Friday

22nd Sep 2017

Alleged Russian spies wanted EU and Nato secrets

  • Berlin: neither Russia or the Netherlands have responded so far (Photo: Wolfgang Staudt)

Germany has indicted two alleged Russian spies who tried to get hold of EU and Nato secrets.

The office of the German federal prosector said in a statement on Thursday (27 September) that the married couple, who were arrested last year, "had the task of gathering information about the political and military strategy of the EU and Nato."

Thank you for reading EUobserver!

Subscribe now and get 40% off for an annual subscription. Sale ends soon.

  1. €90 per year. Use discount code EUOBS40%
  2. or €15 per month
  3. Cancel anytime

EUobserver is an independent, not-for-profit news organization that publishes daily news reports, analysis, and investigations from Brussels and the EU member states. We are an indispensable news source for anyone who wants to know what is going on in the EU.

We are mainly funded by advertising and subscription revenues. As advertising revenues are falling fast, we depend on subscription revenues to support our journalism.

For group, corporate or student subscriptions, please contact us. See also our full Terms of Use.

If you already have an account click here to login.

It added that between 2008 and 2011 they worked with a Russian agent in the Dutch foreign ministry who gave them "official" EU and Nato documents.

It said they also gave Moscow their "own information" collected from German political and social contacts about relations between Germany, Russia, the EU and Nato.

It noted that the Russian foreign intelligence service, the SVR, paid them about €100,000 a year. They used to get their SVR instructions via shortwave radio. They filed reports using satellite communications and a video link on the Internet. They used dead drops to get material from the Dutch agent.

The prosecutor also noted that they were born in South America and came to Germany in 1988 with fake Austrian identities.

They used the aliases "Heidrun A." and "Andreas A." and created a "bourgeois existence" to cover up their activities.

For its part, German magazine Spiegel Online on Thursday said that 52-year-old Heidrun was born in Peru and that 46-year-old Andreas was born in Argentina.

It noted that Heidrun studied mechanical and plastics engineering in Aachen after moving to Germany. They got married in 1990 and had a daughter.

The magazine added that they lived in a modest property in Michelbach, near Stuttgart.

It said Heidrun was talking on the radio with her SVR superior on 18 October last year when German special police stormed the house and that she was "so frightened" that she fell of her chair, pulling a set of wires out of the wall.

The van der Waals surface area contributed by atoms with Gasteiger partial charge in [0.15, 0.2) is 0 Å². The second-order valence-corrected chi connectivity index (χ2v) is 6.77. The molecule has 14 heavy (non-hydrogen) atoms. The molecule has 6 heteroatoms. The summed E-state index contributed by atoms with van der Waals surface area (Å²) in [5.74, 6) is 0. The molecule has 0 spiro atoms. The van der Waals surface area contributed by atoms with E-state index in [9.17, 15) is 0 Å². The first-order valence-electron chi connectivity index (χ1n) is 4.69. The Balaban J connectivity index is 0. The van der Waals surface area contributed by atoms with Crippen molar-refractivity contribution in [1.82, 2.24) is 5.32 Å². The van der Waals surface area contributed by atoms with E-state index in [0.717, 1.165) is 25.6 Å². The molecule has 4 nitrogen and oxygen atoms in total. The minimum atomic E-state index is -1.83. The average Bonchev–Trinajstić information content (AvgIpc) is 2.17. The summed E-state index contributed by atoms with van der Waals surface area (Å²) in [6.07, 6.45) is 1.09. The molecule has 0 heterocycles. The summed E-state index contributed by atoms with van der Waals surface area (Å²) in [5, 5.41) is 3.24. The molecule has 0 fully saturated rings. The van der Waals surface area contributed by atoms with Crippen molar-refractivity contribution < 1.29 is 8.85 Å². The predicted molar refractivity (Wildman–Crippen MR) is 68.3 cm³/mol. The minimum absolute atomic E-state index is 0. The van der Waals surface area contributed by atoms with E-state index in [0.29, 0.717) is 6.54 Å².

They are to be prosecuted at the Stuttgart regional court.

The last big spy scandal in Europe concerned Herman Simm, an Estonian defence ministry official who gave thousands of internal Estonian, EU and Nato documents to the SVR.

He was jailed in 2009 for 12 and a half years.

The head of Belgium's state security service, the VSSE, recently told EUobserver in an interview that: "In Belgium, espionage, Russian espionage and from other countries, like the Chinese, but also others, [is] at the same level as the Cold War."

Fresh report into 2003 EU spy scandal points to Israel

Belgium's Standing Intelligence Agencies Review Committee has in a fresh report revealed details of a 2003 Council of Ministers bugging scandal that names Israeli secret services as a potential culprit.

WikiLeaks: US diplomats make fun of EU leaders, spy on EU citizens

American diplomats speak about EU leaders in terms of "Teflon Merkel ... authoritarian Sarkozy [and] feckless Berlusconi," a first batch of secret cables sent to and from US embassies abroad and published by WikiLeaks shows. The cables also reveal details about spying activities on EU citizens and horse-trading on Guantanamo Bay inmates.

Stakeholders' Highlights

  1. Mission of China to the EUGermany Stands Ready to Deepen Cooperation With China
  2. World VisionFirst Ever Young People Consultation to Discuss the Much Needed Peace in Europe
  3. European Jewish CongressGermany First Country to Adopt Working Definition of Antisemitism
  4. EU2017EEFour Tax Initiatives to Modernise the EU's Tax System
  5. Dialogue PlatformResponsibility in Practice: Gulen & Islamic Thought
  6. Counter BalanceHuman Rights Concerns Over EIB Loan to the Trans Anatolian Pipeline Project
  7. Mission of China to the EUChina Leads the Global Clean Energy Transition
  8. CES - Silicones EuropeFrom Baking Moulds to Oven Mitts, Silicones Are a Key Ingredient in Kitchens
  9. Martens CentreFor a New Europeanism: How to Put the Motto "Unity in Diversity" Into Practice
  10. Access MBAGet Ahead With an MBA Degree. Top MBA Event in Brussels
  11. Idealist QuarterlyIdealist Quarterly Event: Building Fearless Democracies With Gerald Hensel
  12. Mission of China to the EUPresident Xi Urges Bigger Global Role for Emerging Economies

Latest News

  1. Leave politics out of agencies debate, says Polish minister
  2. Facebook helping Germany to stop Russian meddling
  3. It's time to de-escalate the situation in Catalonia
  4. Barnier: UK risks undermining trust in Brexit talks
  5. EU 'embarrassed' by Catalan 'taboo'
  6. EU-funded lobbying is expensive and undemocratic
  7. EU takes time to ponder tech giant tax
  8. Dieselgate disappointed car-loving commissioner